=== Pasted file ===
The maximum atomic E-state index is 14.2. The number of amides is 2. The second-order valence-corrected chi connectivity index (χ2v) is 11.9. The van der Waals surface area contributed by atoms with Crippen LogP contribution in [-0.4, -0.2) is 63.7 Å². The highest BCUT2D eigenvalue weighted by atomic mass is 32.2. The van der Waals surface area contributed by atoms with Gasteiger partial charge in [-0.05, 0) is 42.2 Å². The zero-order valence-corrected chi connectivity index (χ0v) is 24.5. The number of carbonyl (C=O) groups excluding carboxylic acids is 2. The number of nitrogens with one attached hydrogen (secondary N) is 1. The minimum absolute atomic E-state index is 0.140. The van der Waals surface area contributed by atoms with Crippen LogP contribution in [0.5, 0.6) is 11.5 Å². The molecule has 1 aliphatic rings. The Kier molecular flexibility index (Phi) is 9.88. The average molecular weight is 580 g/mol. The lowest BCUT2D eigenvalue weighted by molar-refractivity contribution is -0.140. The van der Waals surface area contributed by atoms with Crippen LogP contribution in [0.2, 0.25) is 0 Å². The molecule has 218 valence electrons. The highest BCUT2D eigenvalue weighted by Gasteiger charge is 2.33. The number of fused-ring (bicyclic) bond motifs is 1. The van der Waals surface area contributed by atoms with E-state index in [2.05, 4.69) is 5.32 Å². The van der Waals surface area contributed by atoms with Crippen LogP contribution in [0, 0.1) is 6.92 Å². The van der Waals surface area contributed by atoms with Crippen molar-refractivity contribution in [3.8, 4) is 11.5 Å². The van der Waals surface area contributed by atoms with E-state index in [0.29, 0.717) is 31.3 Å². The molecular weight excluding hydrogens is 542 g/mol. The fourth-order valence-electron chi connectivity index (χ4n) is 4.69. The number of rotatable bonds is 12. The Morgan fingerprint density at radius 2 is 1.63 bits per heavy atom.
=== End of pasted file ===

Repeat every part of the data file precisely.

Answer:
The maximum atomic E-state index is 14.2. The number of amides is 2. The second-order valence-corrected chi connectivity index (χ2v) is 11.9. The van der Waals surface area contributed by atoms with Crippen LogP contribution in [-0.4, -0.2) is 63.7 Å². The highest BCUT2D eigenvalue weighted by atomic mass is 32.2. The van der Waals surface area contributed by atoms with Gasteiger partial charge in [-0.05, 0) is 42.2 Å². The zero-order valence-corrected chi connectivity index (χ0v) is 24.5. The number of carbonyl (C=O) groups excluding carboxylic acids is 2. The number of nitrogens with one attached hydrogen (secondary N) is 1. The minimum absolute atomic E-state index is 0.140. The van der Waals surface area contributed by atoms with Crippen LogP contribution in [0.5, 0.6) is 11.5 Å². The molecule has 1 aliphatic rings. The Kier molecular flexibility index (Phi) is 9.88. The average molecular weight is 580 g/mol. The lowest BCUT2D eigenvalue weighted by molar-refractivity contribution is -0.140. The van der Waals surface area contributed by atoms with Crippen LogP contribution in [0.2, 0.25) is 0 Å². The molecule has 218 valence electrons. The highest BCUT2D eigenvalue weighted by Gasteiger charge is 2.33. The number of fused-ring (bicyclic) bond motifs is 1. The van der Waals surface area contributed by atoms with E-state index in [2.05, 4.69) is 5.32 Å². The van der Waals surface area contributed by atoms with Crippen LogP contribution in [0, 0.1) is 6.92 Å². The van der Waals surface area contributed by atoms with Crippen molar-refractivity contribution in [3.8, 4) is 11.5 Å². The van der Waals surface area contributed by atoms with E-state index in [0.29, 0.717) is 31.3 Å². The molecular weight excluding hydrogens is 542 g/mol. The fourth-order valence-electron chi connectivity index (χ4n) is 4.69. The number of rotatable bonds is 12. The Morgan fingerprint density at radius 2 is 1.63 bits per heavy atom.